Need for Docker¶
Pre-virtualization had a number of problems - huge cost of VMs - slow deployment, hard to manage - VMWare and VirtualBox provided virtualization software which improved the process - things improved when Azure, AWS started providing VMs for hire. They provided pay-as-you-go model. Also deployment was extremely fast.
Virtualization changed the game as they allowed to almost eliminate the virtual OS. - all containers run on the same linux kernel. However, isolation is provided at runtime. - containers pack up only the needed parts of the OS. Thus they are faster to deploy, scale up - containers are fully portable
There are 2 distinct parts
docker client - you interact with this layer, typically via CLI apps
docker daemon - the background process which powers the containers. We don’t talk to this directly, but only via the
Typically, the docker client and daemon run on the same machine, but it is possible from the client to connect to a remote daemon.
Images and Containers, Registries and Repositories¶
Images are read-only templates composed by stacking up other images. They are hosted on docker registry.
Containers is an instance of an image.
Registry is where we store our images. You can host this yourself or use Docker’s public registry called
DockerHub. Repositories are repos within the registry where images of a particular type are stored.
Docker Hub - is a public registry. Official repos are encouraged to be used as they are vetted by Docker and ensure they get security updates frequently. Generally, user created repos have a prefixing
tags are used to specify docker versions.
Docker commands - quickstart¶
- list all images held locally -
- run an image -
docker run busybox:1.23 echo "hello world"which is of syntax
docker run image <command to run on image> <argument for command>On running this, Docker will try to find the image locally, if not found, will download from docker hub and run. Example output below:
open-geo [master] $ docker run busybox:latest echo "hello atma" Unable to find image 'busybox:latest' locally latest: Pulling from library/busybox 697743189b6d: Pull complete Digest: sha256:061ca9704a714ee3e8b80523ec720c64f6209ad3f97c0ff7cb9ec7d19f15149f Status: Downloaded newer image for busybox:latest hello atma open-geo [master] $
- if you run the same command agin, it will run faster as there is no downloading.
- you can do other things like look at the contents of the image by calling
docker run busybox:latest ls /
Running docker in interactive mode¶
- run the image with
-tcommands for interactive, TTY mode.
docker run -i -t busybox:latest. You can exit by typing
Running in foreground vs detached modes¶
The default mode is to run in foreground. Docker will start the process in container, attaches the console to this process’ std output. You terminate the process and the connection together. When running, the terminal cannot be used for other things.
Background / detached mode on the other hand can be stared with
-d flag. The container is killed when the root process of container terminates. You can use the terminal to do other things while the container is running.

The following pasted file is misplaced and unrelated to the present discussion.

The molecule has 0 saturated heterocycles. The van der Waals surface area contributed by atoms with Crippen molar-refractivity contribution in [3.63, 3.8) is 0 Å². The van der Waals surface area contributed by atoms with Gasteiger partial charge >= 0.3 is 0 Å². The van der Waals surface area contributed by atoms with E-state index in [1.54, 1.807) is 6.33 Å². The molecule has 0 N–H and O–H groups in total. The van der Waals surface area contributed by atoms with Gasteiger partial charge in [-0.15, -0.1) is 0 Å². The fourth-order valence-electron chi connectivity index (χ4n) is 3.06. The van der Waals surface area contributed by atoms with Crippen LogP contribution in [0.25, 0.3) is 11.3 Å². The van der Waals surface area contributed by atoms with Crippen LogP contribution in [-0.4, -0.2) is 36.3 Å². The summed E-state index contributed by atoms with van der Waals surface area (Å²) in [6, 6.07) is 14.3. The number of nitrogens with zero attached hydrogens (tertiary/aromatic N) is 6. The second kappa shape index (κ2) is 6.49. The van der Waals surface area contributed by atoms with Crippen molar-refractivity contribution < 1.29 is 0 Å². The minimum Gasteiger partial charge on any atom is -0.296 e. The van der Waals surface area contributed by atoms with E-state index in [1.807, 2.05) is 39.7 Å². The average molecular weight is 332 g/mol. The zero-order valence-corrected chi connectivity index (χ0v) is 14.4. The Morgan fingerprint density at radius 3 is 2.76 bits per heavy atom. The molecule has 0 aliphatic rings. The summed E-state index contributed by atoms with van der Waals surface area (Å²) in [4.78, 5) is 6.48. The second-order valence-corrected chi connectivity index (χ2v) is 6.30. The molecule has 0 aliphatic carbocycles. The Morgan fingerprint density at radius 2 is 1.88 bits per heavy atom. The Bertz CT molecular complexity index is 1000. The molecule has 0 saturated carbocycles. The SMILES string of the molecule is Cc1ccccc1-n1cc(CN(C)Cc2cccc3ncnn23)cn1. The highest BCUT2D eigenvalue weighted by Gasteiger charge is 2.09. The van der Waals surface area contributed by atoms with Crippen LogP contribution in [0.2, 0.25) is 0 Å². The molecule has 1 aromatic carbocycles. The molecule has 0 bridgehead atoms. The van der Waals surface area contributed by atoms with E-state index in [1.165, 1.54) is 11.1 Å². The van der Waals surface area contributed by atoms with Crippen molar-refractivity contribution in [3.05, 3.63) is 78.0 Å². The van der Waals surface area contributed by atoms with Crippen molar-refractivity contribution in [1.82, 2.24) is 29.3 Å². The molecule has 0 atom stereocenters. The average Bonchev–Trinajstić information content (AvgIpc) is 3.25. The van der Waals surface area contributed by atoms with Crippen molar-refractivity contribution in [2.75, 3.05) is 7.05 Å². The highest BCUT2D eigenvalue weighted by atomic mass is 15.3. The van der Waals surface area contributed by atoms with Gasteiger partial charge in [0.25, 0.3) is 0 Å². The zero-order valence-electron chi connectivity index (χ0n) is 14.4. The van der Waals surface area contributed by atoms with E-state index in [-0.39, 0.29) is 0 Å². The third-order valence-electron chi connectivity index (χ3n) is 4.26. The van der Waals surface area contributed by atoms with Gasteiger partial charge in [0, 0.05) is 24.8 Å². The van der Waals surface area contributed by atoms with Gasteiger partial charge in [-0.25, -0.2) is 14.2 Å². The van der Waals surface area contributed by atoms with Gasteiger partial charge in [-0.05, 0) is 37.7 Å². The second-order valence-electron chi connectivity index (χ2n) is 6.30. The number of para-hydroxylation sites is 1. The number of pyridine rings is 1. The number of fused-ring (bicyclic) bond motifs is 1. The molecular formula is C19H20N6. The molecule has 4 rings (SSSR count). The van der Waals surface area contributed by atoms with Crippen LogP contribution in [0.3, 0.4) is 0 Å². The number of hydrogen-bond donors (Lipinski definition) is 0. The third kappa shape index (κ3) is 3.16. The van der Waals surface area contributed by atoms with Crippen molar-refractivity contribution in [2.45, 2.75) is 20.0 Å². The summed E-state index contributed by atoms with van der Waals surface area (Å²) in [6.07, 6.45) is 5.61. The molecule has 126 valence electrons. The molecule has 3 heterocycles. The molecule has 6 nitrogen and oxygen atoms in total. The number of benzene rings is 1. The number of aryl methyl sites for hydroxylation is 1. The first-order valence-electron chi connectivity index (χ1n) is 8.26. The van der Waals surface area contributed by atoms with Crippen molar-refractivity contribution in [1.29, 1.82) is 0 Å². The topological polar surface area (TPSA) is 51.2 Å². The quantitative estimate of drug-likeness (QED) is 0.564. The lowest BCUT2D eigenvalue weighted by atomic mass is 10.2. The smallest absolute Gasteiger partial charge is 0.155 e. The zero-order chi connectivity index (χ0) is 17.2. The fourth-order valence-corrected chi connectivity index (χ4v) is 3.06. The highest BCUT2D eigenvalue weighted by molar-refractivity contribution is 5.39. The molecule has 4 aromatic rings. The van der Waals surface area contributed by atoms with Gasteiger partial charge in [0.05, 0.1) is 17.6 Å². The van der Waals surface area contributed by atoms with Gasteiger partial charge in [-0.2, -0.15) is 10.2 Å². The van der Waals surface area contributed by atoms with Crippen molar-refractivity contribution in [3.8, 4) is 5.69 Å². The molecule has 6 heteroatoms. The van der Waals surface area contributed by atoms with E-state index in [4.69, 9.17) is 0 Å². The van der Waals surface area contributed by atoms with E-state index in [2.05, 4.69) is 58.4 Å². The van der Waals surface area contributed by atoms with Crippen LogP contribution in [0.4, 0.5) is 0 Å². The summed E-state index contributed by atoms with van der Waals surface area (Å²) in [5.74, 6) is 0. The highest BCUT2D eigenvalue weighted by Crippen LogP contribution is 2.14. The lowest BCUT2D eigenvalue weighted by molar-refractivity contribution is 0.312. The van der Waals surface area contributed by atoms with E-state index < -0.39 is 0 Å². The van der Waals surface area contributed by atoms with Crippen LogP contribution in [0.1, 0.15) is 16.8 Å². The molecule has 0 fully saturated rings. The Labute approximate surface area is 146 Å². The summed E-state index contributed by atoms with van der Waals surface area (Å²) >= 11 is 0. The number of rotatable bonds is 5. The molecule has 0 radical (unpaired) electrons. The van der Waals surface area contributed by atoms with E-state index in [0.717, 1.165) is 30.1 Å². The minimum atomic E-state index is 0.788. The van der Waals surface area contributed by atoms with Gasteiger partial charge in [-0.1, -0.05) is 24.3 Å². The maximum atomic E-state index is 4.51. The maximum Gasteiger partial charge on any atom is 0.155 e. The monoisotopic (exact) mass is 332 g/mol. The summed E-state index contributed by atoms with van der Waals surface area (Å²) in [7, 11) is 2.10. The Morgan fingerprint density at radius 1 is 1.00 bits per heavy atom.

docker run -d busybox:latest sleep 100will run it in background mode.
- You can list the running containers using
docker pscommand. Add the
-ato list all containers that are stopped as well.
- By default, docker remembers both your containers and images. So you can rerun a docker container. If you do not want to retain a container, use
docker run --rmoption. The container is removed after it is run.
- to remove a container, run
docker rm <name of container>.
- to run a container with a custom name, run
docker run --name <custom_name> <commands>. Then you can verify this using
docker ps -acommand.
- When running in background mode, you cannot see the logs. Thus, you can call
docker logs <container_name_or_id>to view the logs.
Use inspect to display low level information about a container or image.
- to get low level details, run
docker inspect <container_id>or
docker inspect <conatiner_name>
We can expose a port on the container and map that to port on host using
-p option. For instance:
docker run -it -p 8888:8080 tomcat:8.0 will run tomcat and map its
8888 port to the default
80 port on host.
Docker images in detail¶
Docker image layers¶
A docker image is built as a list of read-only layers. At the bottom is a base layer on which other docker images or custom apps are installed. You can see all the layers of an image using
docker history <image name:tag> command.
When a new container is instantiated, a new editable, writable (container) layer is added on top of this read-only image layers. Thus when container is deleted, all changes are lost and the image remains unchanged. Thus different containers instantiated from same image can have different data states emanating from their thin, editable layers.
Build docker image¶
There are 2 ways of building an image
1. commit changes made to a container (yay!)
2. by writing a
Build docker image by committing a container¶
Here we make changes to the container, typically running it in interactive mode. Then after exiting the container (container can be stopped at this point), we call
docker commit <container name or id> <username/image_name:tag>. Thus in this ex for example, I did the following
docker run -it debian:jessie which downloads and runs debian OS in interactive mode